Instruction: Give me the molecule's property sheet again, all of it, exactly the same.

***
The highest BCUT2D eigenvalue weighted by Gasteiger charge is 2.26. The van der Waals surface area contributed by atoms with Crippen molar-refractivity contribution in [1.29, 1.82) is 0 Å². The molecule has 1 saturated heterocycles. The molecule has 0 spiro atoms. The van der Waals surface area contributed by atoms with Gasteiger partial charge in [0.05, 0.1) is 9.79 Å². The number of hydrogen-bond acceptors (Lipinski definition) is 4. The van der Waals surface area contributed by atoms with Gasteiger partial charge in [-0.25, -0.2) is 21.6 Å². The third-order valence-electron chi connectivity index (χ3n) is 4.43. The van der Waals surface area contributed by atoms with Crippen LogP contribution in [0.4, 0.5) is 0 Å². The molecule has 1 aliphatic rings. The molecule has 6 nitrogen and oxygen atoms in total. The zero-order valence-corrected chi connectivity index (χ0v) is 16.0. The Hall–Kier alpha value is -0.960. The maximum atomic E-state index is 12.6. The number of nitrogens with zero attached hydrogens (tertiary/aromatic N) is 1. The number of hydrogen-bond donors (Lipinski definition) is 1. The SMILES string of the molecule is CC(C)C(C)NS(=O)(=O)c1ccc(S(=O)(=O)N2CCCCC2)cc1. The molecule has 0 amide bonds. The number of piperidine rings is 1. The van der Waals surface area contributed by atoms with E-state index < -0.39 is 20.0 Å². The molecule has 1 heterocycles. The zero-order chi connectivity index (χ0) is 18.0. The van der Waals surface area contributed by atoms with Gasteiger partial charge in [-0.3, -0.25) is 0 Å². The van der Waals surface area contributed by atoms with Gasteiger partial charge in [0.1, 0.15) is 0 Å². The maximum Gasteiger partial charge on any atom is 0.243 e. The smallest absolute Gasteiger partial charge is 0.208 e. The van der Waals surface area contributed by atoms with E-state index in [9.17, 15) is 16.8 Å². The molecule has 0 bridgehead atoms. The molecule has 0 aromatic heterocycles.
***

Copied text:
The highest BCUT2D eigenvalue weighted by Gasteiger charge is 2.26. The van der Waals surface area contributed by atoms with Crippen molar-refractivity contribution in [1.29, 1.82) is 0 Å². The molecule has 1 saturated heterocycles. The molecule has 0 spiro atoms. The van der Waals surface area contributed by atoms with Gasteiger partial charge in [0.05, 0.1) is 9.79 Å². The number of hydrogen-bond acceptors (Lipinski definition) is 4. The van der Waals surface area contributed by atoms with Gasteiger partial charge in [-0.25, -0.2) is 21.6 Å². The third-order valence-electron chi connectivity index (χ3n) is 4.43. The van der Waals surface area contributed by atoms with Crippen LogP contribution in [0.4, 0.5) is 0 Å². The molecule has 1 aliphatic rings. The molecule has 6 nitrogen and oxygen atoms in total. The zero-order valence-corrected chi connectivity index (χ0v) is 16.0. The Hall–Kier alpha value is -0.960. The maximum atomic E-state index is 12.6. The number of nitrogens with zero attached hydrogens (tertiary/aromatic N) is 1. The number of hydrogen-bond donors (Lipinski definition) is 1. The SMILES string of the molecule is CC(C)C(C)NS(=O)(=O)c1ccc(S(=O)(=O)N2CCCCC2)cc1. The molecule has 0 amide bonds. The number of piperidine rings is 1. The van der Waals surface area contributed by atoms with E-state index < -0.39 is 20.0 Å². The molecule has 1 heterocycles. The zero-order chi connectivity index (χ0) is 18.0. The van der Waals surface area contributed by atoms with Gasteiger partial charge in [-0.3, -0.25) is 0 Å². The van der Waals surface area contributed by atoms with Gasteiger partial charge in [0.1, 0.15) is 0 Å². The maximum Gasteiger partial charge on any atom is 0.243 e. The smallest absolute Gasteiger partial charge is 0.208 e. The van der Waals surface area contributed by atoms with E-state index in [9.17, 15) is 16.8 Å². The molecule has 0 bridgehead atoms. The molecule has 0 aromatic heterocycles.